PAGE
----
Country star Charlie Daniels dies aged 83: 'few artists touched so many generations'

The star, who performed with Bob Dylan, is in the Country Music Hall of Fame

FILE PHOTO: The Charlie Daniels Band performs "The Devil Went Down to Georgia" with Brad Paisley (not pictured) at the 50th Annual Country Music Association Awards in Nashville, Tennessee, U.S., November 2, 2016.  REUTERS/Harrison McClary/File Photo
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Southern rock singer Charlie Daniels, best known for his hit Devil Went Down to Georgia, has died at the age of 83.

A statement from his publicist said the Country Music Hall of Fame member died on Monday, at a hospital in Hermitage, Tennessee, after doctors said he had a stroke.

He had suffered a mild stroke in January 2010 and had a pacemaker implanted in 2013, but continued to perform.

Daniels, a singer, guitarist and fiddler, started out as a session musician, even playing on Bob Dylan's Nashville Skyline sessions. Beginning in the early 1970s, his five-piece band toured endlessly, sometimes doing more than 250 shows a year.

FILE - Charlie Daniels, center, joins members of the Charlie Daniels Band with their Grammy Awards in Los Angeles on Feb. 27, 1980, as best country vocal performance by a group for their hit "The Devil Went Down To Georgia." Daniels has died at age 83. A statement from his publicist said the Country Music Hall of Famer died Monday, July 6, 2020, due to a hemorrhagic stroke.  (AP Photo/Lennox McLendon, File)
Charlie Daniels, centre, and members of the Charlie Daniels Band with their Grammy Awards in Los Angeles in 1980. AP

“I can ask people where they are from, and if they say Waukegan, I can say I’ve played there. If they say Baton Rouge, I can say I’ve played there. There’s not a city we haven’t played in,” Daniels said in 1998.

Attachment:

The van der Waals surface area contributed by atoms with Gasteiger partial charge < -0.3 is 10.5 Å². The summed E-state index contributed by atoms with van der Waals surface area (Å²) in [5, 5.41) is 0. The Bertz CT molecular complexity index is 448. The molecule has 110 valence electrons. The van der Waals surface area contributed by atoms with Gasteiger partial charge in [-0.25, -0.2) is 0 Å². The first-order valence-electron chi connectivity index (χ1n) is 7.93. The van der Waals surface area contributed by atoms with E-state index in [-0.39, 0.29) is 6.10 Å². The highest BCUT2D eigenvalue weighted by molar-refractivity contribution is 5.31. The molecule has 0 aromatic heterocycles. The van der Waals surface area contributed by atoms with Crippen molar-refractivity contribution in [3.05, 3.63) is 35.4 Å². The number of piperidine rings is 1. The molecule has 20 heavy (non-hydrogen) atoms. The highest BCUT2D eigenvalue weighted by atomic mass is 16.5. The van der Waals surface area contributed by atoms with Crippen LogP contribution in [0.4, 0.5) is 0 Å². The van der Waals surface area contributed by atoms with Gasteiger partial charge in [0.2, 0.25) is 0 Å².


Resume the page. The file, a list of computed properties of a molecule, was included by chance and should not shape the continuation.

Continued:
He performed at the White House, at the Super Bowl, throughout Europe and often for troops in the Middle East.

He played himself in the 1980 John Travolta movie Urban Cowboy and was credited for the rise of country music as a result of the film. Some of his other hits were Drinkin' My Baby Goodbye, Boogie Woogie Fiddle Country Blues and Uneasy Rider.

In 1998, he received the Pioneer Award from the Academy of Country Music.

He is survived by his wife, Hazel, and his son, Charlie Daniels Jr.

“There are few artists that touched so many different generations in our business than Charlie Daniels did,” said Sarah Trahern, chief executive of the Country Music Association, in a statement. “Today, our community has lost an innovator and advocate of Country Music. Both Charlie and Hazel had become dear friends of mine over the last several years, and I was privileged to be able to celebrate Charlie’s induction into the Opry as well as tell him that he was going to be inducted into the Country Music Hall of Fame."

Contemporary country artists, such as Luke Bryan and Jason Aldean, also paid tribute to Daniels on social media. "What a hero. A true patriot, Christian, and country music icon. Prayers to his family," said Bryan in a tweet.